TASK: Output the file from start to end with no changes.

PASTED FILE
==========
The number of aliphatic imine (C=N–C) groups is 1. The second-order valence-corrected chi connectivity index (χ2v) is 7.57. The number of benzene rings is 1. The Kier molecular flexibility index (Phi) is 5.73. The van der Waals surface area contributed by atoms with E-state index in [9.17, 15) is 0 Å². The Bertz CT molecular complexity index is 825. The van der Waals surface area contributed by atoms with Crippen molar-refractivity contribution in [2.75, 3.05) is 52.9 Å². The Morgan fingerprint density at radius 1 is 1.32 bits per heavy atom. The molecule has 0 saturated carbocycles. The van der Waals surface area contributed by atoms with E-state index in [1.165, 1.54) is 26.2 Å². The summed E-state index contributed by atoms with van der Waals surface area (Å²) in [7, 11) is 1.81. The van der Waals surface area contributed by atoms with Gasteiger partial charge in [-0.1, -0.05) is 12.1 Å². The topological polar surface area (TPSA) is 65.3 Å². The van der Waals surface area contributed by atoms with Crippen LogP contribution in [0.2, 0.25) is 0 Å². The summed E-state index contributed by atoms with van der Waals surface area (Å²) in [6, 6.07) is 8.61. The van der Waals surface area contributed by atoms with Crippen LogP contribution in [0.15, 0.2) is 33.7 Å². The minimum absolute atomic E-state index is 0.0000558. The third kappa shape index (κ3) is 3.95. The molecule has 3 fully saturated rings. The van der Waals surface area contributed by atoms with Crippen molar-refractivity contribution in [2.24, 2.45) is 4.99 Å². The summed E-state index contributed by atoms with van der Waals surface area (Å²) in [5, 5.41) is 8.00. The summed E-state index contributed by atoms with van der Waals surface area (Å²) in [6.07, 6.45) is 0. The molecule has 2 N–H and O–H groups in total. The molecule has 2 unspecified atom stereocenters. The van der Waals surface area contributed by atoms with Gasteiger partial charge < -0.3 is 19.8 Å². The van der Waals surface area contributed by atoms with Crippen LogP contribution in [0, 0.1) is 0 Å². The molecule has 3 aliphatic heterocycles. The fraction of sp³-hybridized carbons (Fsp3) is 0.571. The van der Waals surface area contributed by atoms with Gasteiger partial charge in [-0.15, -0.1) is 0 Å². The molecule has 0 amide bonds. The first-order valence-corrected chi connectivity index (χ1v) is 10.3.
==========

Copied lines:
The number of aliphatic imine (C=N–C) groups is 1. The second-order valence-corrected chi connectivity index (χ2v) is 7.57. The number of benzene rings is 1. The Kier molecular flexibility index (Phi) is 5.73. The van der Waals surface area contributed by atoms with E-state index in [9.17, 15) is 0 Å². The Bertz CT molecular complexity index is 825. The van der Waals surface area contributed by atoms with Crippen molar-refractivity contribution in [2.75, 3.05) is 52.9 Å². The Morgan fingerprint density at radius 1 is 1.32 bits per heavy atom. The molecule has 0 saturated carbocycles. The van der Waals surface area contributed by atoms with E-state index in [1.165, 1.54) is 26.2 Å². The summed E-state index contributed by atoms with van der Waals surface area (Å²) in [7, 11) is 1.81. The van der Waals surface area contributed by atoms with Gasteiger partial charge in [-0.1, -0.05) is 12.1 Å². The topological polar surface area (TPSA) is 65.3 Å². The van der Waals surface area contributed by atoms with Crippen LogP contribution in [0.2, 0.25) is 0 Å². The summed E-state index contributed by atoms with van der Waals surface area (Å²) in [6, 6.07) is 8.61. The van der Waals surface area contributed by atoms with Crippen LogP contribution in [0.15, 0.2) is 33.7 Å². The minimum absolute atomic E-state index is 0.0000558. The third kappa shape index (κ3) is 3.95. The molecule has 3 fully saturated rings. The van der Waals surface area contributed by atoms with Crippen molar-refractivity contribution in [2.24, 2.45) is 4.99 Å². The summed E-state index contributed by atoms with van der Waals surface area (Å²) in [5, 5.41) is 8.00. The summed E-state index contributed by atoms with van der Waals surface area (Å²) in [6.07, 6.45) is 0. The molecule has 2 N–H and O–H groups in total. The molecule has 2 unspecified atom stereocenters. The van der Waals surface area contributed by atoms with Gasteiger partial charge < -0.3 is 19.8 Å². The van der Waals surface area contributed by atoms with Crippen LogP contribution in [0, 0.1) is 0 Å². The molecule has 3 aliphatic heterocycles. The fraction of sp³-hybridized carbons (Fsp3) is 0.571. The van der Waals surface area contributed by atoms with Gasteiger partial charge in [-0.15, -0.1) is 0 Å². The molecule has 0 amide bonds. The first-order valence-corrected chi connectivity index (χ1v) is 10.3.